by Majken Hirche
The room is dense with hot humid air and tense emotions, and apart from twelve arguing men, a large wooden table is the only object in the room: This is the setting in which the main part of the 1957 American film 12 Angry Men takes place, and a setting of which the film is highly notable. 12 Angry Men tells the story of a jury made up of twelve men deliberating the guilt or acquittal of a defendant who is faced with death sentence in case of a ‘guilty’ verdict. Immediately the story seems simple in action but below the surface an intense psychological drama takes place.
12 Angry Men opens with a court scene in which a jury, comprising twelve men, is being instructed by a judge: The men are to decide whether the defendant, a young boy from the slum, is guilty of stabbing his father to death. Their verdict must be unanimous, and in the event they find the accused guilty, death sentence is mandatory. With these instructions and the final closing arguments in mind, the jurors recede to the jury room, and after a brief episode where the men get acquainted, it becomes apparent that they are already convinced that the defendant is guilty, and intend to end the hearing by voting without further discussion. However, in the preliminary vote one of the jurors, an architect played by a young Henry Fonda, votes ‘not guilty’: He wants to, at least, talk about the case before making a judgment because he thinks too much is at stake, that is, the life of a young boy. Subsequently, several of the other jurors become annoyed with him as they had hoped to end the case quickly and move on with life.
From here the story exclusively centers on how the men interact and influence each other as they deliberate on the case, and as a result of the interaction a number of psychological group processes develop: Influence of norms and need to belong , as well as dynamics of personal prejudice, are being introduced in the events taking place around the preliminary vote in the second scene of the film . In this scene, several of the jurors do not question the evidence, but readily assume that the young boy is guilty because of his social background, and especially one juror, a business man and troubled father, stands out as being particularly stubborn, opinionated and aggressive, and appears to be the strongest opponent to the idea of examining the evidence. Consequently, the prejudiced jurors influence the other jurors who feel that disagreeing would be going against the norms of the group.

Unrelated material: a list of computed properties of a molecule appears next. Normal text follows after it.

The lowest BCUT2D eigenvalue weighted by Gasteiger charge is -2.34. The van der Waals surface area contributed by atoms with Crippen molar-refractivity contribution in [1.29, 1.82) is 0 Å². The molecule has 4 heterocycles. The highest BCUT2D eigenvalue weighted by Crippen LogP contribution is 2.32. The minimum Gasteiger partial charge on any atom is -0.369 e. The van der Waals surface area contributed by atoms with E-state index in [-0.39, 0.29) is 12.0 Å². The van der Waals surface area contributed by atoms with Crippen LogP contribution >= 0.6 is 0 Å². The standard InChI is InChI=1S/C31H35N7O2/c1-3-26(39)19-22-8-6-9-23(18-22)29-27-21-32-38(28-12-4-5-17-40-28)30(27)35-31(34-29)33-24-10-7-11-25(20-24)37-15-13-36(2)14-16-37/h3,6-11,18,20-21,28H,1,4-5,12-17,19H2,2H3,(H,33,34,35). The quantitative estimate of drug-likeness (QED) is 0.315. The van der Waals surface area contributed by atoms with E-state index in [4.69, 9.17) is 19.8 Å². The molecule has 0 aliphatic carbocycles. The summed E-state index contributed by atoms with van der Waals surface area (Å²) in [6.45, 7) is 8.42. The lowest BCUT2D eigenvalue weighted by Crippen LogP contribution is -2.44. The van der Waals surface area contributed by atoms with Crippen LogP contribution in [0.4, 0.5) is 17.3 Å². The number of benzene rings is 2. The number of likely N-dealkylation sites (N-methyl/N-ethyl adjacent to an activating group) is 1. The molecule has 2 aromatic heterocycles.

In the face of antagonists and group pressure, the lone dissenting architect juror refuses to give in. Instead he faces the opponents with a calm and reasonable attitude, and by meticulous questioning the details of the evidence he challenges the stand of the group: Thus, like a true Lady Justice the architect juror stands out as an example of bravery, impartiality and fairness. And so, one by one the jurors realize that the evidence is flawed, despite their first assumptions, and the stand of the group subsequently reverses in favor of the young boy – with one exception: The aggressive business man juror, who, in spite of the questionable evidence, refuses to realize his argumentative shortcomings, and instead becomes agitated and hostile.
Here the story reaches its climax, and the architect juror suddenly realizes the reason why the business man juror has been acting offensive, and ‘like a self appointed public avenger’ all along: He is tortured by the memory of his son, who broke away from his rules, and consequently, they have not seen each other for two years. However, instead of facing his unfortunate personal circumstances, the business man juror seeks a personal vendetta redeemed with the death of the accused boy. A short argument between the men then follows until the business man juror breaks down in tears, and tears up a picture of him and his son: And finally, the verdict is now unanimous, and so, the story ends.
Although 12 Angry Men has been criticized of the somewhat unorthodox depiction of the examination methods used by the jurors to examine the evidence materials, the film has become part of many university curricula today , as an outstanding example of justice and democracy, human fallibility and the importance of debate. In 2007, the Library of Congress selected 12 Angry Men for preservation in the National Film Registry, as being ‘culturally, historically, or aesthetically significant.’
Burton, C.E., 1988. Sociology and the Feature Film. Teaching Sociology 16 (July), 263-271.
McCambridge, J., 2004. 12 Angry Men: A Study in Dialogue. Journal of Management Education 27(3), 384-401.
Rose, R. (Author) and Lumet, S. (Director), 1957. 12 Angry Men. Twentieth Century Fox.